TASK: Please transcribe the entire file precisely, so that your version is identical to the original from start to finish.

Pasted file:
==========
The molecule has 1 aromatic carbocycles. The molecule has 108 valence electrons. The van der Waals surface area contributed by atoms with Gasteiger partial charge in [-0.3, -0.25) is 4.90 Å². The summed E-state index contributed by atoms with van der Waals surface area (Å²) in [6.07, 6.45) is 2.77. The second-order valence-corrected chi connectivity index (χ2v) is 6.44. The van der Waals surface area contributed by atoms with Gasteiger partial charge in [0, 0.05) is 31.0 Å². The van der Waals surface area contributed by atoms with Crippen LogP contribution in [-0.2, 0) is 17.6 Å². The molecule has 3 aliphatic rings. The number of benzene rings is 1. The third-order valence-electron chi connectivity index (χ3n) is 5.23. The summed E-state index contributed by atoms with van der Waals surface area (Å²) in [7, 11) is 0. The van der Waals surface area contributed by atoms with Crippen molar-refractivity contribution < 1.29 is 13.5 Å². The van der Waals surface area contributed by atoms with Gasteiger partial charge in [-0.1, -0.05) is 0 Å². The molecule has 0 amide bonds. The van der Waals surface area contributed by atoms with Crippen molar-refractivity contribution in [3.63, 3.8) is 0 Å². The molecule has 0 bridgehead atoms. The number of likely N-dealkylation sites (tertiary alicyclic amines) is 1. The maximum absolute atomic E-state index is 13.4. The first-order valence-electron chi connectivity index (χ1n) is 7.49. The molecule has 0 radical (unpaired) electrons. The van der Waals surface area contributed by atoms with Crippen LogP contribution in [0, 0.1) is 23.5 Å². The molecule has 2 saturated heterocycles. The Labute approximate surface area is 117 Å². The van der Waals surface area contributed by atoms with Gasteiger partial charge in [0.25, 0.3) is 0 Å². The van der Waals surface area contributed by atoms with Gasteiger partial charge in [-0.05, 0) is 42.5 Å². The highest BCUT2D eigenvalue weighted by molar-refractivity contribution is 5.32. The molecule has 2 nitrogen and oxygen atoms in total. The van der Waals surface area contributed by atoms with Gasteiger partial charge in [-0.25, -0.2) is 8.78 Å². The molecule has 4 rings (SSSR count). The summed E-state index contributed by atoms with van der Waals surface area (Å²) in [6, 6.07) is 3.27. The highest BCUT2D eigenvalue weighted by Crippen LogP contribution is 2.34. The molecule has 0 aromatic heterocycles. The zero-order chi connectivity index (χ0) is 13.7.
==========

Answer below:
The molecule has 1 aromatic carbocycles. The molecule has 108 valence electrons. The van der Waals surface area contributed by atoms with Gasteiger partial charge in [-0.3, -0.25) is 4.90 Å². The summed E-state index contributed by atoms with van der Waals surface area (Å²) in [6.07, 6.45) is 2.77. The second-order valence-corrected chi connectivity index (χ2v) is 6.44. The van der Waals surface area contributed by atoms with Gasteiger partial charge in [0, 0.05) is 31.0 Å². The van der Waals surface area contributed by atoms with Crippen LogP contribution in [-0.2, 0) is 17.6 Å². The molecule has 3 aliphatic rings. The number of benzene rings is 1. The third-order valence-electron chi connectivity index (χ3n) is 5.23. The summed E-state index contributed by atoms with van der Waals surface area (Å²) in [7, 11) is 0. The van der Waals surface area contributed by atoms with Crippen molar-refractivity contribution < 1.29 is 13.5 Å². The van der Waals surface area contributed by atoms with Gasteiger partial charge in [-0.1, -0.05) is 0 Å². The molecule has 0 amide bonds. The van der Waals surface area contributed by atoms with Crippen molar-refractivity contribution in [3.63, 3.8) is 0 Å². The molecule has 0 bridgehead atoms. The number of likely N-dealkylation sites (tertiary alicyclic amines) is 1. The maximum absolute atomic E-state index is 13.4. The first-order valence-electron chi connectivity index (χ1n) is 7.49. The molecule has 0 radical (unpaired) electrons. The van der Waals surface area contributed by atoms with Crippen LogP contribution in [0, 0.1) is 23.5 Å². The molecule has 2 saturated heterocycles. The Labute approximate surface area is 117 Å². The van der Waals surface area contributed by atoms with Gasteiger partial charge in [0.25, 0.3) is 0 Å². The van der Waals surface area contributed by atoms with Gasteiger partial charge in [-0.05, 0) is 42.5 Å². The highest BCUT2D eigenvalue weighted by molar-refractivity contribution is 5.32. The molecule has 2 nitrogen and oxygen atoms in total. The van der Waals surface area contributed by atoms with Gasteiger partial charge in [-0.25, -0.2) is 8.78 Å². The molecule has 4 rings (SSSR count). The summed E-state index contributed by atoms with van der Waals surface area (Å²) in [6, 6.07) is 3.27. The highest BCUT2D eigenvalue weighted by Crippen LogP contribution is 2.34. The molecule has 0 aromatic heterocycles. The zero-order chi connectivity index (χ0) is 13.7.